Fodder Plants

There is a long tradition of breeding fodder plants at NPZ. Breeding work on forage grass such as perennial ryegrass and the small-grained legume red clover started 120 years ago.

Since 1 August 2015, at the site in Malchow and others, NPZ works on the breeding programme for fodder plants DNF together with DSV as our cooperation partner. On the part of NPZ, topical focuses of this fodder plant cooperation relate to breeding perennial ryegrass (tetraploid) and red clover.

Work on Italian ryegrass also has a long history, however, further breeding within the DNF-cooperation is currently being undertaken at DSV. The Italian ryegrass LEMA has been registered with the Federal Plant Variety Office since 1955, thus being our oldest variety at NPZ.

With the onset of the breeding cooperation DNF, the crops white clover, timothy and meadow fescue have also been integrated into the breeding work of NPZ.


Nursery of Ryegrass

Perennial Ryegrass

As with the breeding of red clover, breeding of perennial ryegrass is also a sector with a long tradition. Breeding focuses on the selection of high-performance, persistent varieties in medium to late maturity groups. With regard to resistance breeding, the selection of genotypes with snow mould- and rust-tolerance takes centre stage.

The performance of our newly bred varieties is particularly determined by dry matter yield. Performance test plots are seeded in three to four repetitions and are cut, with practical orientation, four to six times a year with a green fodder harvester. Further to the fresh weight harvested, dry matter yield is also recorded. Since perennial ryegrass is used in permanent pasture for many years, our performance test plots are also mowed for at least three years. At the end of the growing period, the data from all cuttings are processed and evaluated. Only test candidates showing high dry matter yields across all cuttings and years, and further positive characteristics such as resistances, will continue to be assessed and potentially be enrolled for registration at the Federal Plant Variety Office or one of the European Plant Variety Offices.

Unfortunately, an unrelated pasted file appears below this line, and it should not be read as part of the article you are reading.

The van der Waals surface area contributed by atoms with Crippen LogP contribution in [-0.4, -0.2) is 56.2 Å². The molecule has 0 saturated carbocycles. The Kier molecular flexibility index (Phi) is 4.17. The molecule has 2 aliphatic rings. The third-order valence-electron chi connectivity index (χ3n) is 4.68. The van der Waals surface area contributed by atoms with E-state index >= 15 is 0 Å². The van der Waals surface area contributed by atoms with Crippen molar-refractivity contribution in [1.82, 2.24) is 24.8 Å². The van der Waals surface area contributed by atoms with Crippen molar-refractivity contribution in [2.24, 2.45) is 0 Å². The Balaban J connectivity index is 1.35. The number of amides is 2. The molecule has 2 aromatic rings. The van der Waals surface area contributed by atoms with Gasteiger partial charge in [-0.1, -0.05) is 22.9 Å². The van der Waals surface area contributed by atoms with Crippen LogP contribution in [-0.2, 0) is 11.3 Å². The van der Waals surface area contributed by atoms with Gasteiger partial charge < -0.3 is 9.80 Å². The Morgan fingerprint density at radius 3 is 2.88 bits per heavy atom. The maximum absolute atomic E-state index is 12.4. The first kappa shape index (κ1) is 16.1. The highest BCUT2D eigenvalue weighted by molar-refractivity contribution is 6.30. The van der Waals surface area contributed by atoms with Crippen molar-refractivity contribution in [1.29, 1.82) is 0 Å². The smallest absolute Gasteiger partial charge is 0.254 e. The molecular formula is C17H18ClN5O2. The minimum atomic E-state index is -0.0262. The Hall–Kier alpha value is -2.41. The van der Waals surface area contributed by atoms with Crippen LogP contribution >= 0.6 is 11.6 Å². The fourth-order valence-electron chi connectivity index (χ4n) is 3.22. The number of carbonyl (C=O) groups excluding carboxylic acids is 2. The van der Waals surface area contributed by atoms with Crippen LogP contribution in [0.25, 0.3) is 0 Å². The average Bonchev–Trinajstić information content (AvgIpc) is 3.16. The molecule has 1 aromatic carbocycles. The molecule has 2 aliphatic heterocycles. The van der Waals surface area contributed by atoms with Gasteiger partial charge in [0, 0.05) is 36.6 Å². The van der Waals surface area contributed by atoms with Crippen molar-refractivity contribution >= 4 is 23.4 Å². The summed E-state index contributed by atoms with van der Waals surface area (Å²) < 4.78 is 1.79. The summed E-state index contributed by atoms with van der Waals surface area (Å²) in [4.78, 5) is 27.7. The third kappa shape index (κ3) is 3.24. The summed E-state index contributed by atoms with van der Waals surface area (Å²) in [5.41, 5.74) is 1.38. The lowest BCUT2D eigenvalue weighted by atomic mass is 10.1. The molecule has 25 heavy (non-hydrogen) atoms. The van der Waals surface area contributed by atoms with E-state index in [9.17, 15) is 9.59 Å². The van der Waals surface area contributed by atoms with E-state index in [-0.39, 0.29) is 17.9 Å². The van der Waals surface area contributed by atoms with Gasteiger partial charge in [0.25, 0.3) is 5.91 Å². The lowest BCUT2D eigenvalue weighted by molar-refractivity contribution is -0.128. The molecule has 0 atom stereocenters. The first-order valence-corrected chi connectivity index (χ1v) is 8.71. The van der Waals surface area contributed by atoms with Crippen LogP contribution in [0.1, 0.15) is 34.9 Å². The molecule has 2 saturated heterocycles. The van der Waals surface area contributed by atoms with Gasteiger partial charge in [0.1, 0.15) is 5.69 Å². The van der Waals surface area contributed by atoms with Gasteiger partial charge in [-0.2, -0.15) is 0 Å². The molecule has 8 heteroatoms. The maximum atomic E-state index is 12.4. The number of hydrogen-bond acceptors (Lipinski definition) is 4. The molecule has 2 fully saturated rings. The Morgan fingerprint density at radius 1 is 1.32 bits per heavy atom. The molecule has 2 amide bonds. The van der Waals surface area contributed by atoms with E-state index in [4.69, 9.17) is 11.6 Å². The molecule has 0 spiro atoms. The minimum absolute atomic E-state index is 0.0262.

Breeding of red clover – long-lasting and successful tradition

From 1900, Hans Lembke had already begun to take harvested seeds from outstanding individual fodder crop plants and use these seeds in mixtures for new seeding on his parents’ farm. In 1908, he established observation plots with single-plant progeny for the first time, in order to compare them with different varieties and origins. The extremely hard winter of 1911/12 with very little snow laid the basis for Lembke’s successful breeding endeavours. In the spring of 1912, he dug out 50 vital plants from a field that was almost entirely destroyed by winterkilling, and planted them in his nursery for further observation and seed collection. The seeds from the best plants were then used in the next year for establishing a single growing plot and further mother pedigree breeding with individual selection and progeny evaluation.

In 1915, and on a slightly different genetic basis, ‘Original Lembke’s red clover’ was registered and entered in the DLG-Register of Selective Breeding Achievements.

After the Second World War, ‘Lembke’s red Clover’, known as variety MARINO in the German Democratic Republic from 1961, reached a very high market significance due to the successful maintenance breeding, and became a much asked for export hit. Up to 2000, the variety was in the list of varieties, but then had to be taken off after almost 40 years of successful cultivation and sales because seed dealers used the commonly known and positive name of this variety for illegal seed businesses. In Western Germany, ‘Lembke’s red clover’ continued to live in the variety LERO and remained in the list of varieties until 1982. Further diploid varieties such as PIRAT, DIPLOMAT, HARMONIE, KONTIKI, REGENT, LORELEY and SAPHIR were also entered in the list of varieties.


Red Clover in bloom

New impulses by tetraploid varieties

With the onset of breeding tetraploid varieties, breeding of red clover received new impulses in 1969. Due to the double set of chromosomes, tetraploid forms feature significantly higher yield performance and also improvements in other important agronomic characteristics such as higher resistance against diseases, better winter hardiness, higher drought tolerance, better competitive power in clover grass mixes and better quality characteristics such as digestibility as well as protein and energy contents.

In 1977, MATRI was registered as the first tetraploid variety, and excelled in terms of high dry matter yield and also good reproducibility.

In addition to yield and seed performance, persistence and resistance against diseases are also important characteristics for red clover. For this reason, an infection field was established in Malchow in order to select strains, after perennial overwintering, with higher resistance against clover rot and root diseases. With the tetraploid variety MANETA registered in 1985, clear breeding progress was achieved in terms of disease resistance and persistence. Breeding has since continued, thus leading to the registration of the varieties MATERO, MARO, MARKUS, MARS, ATLANTIS and MAGELLAN.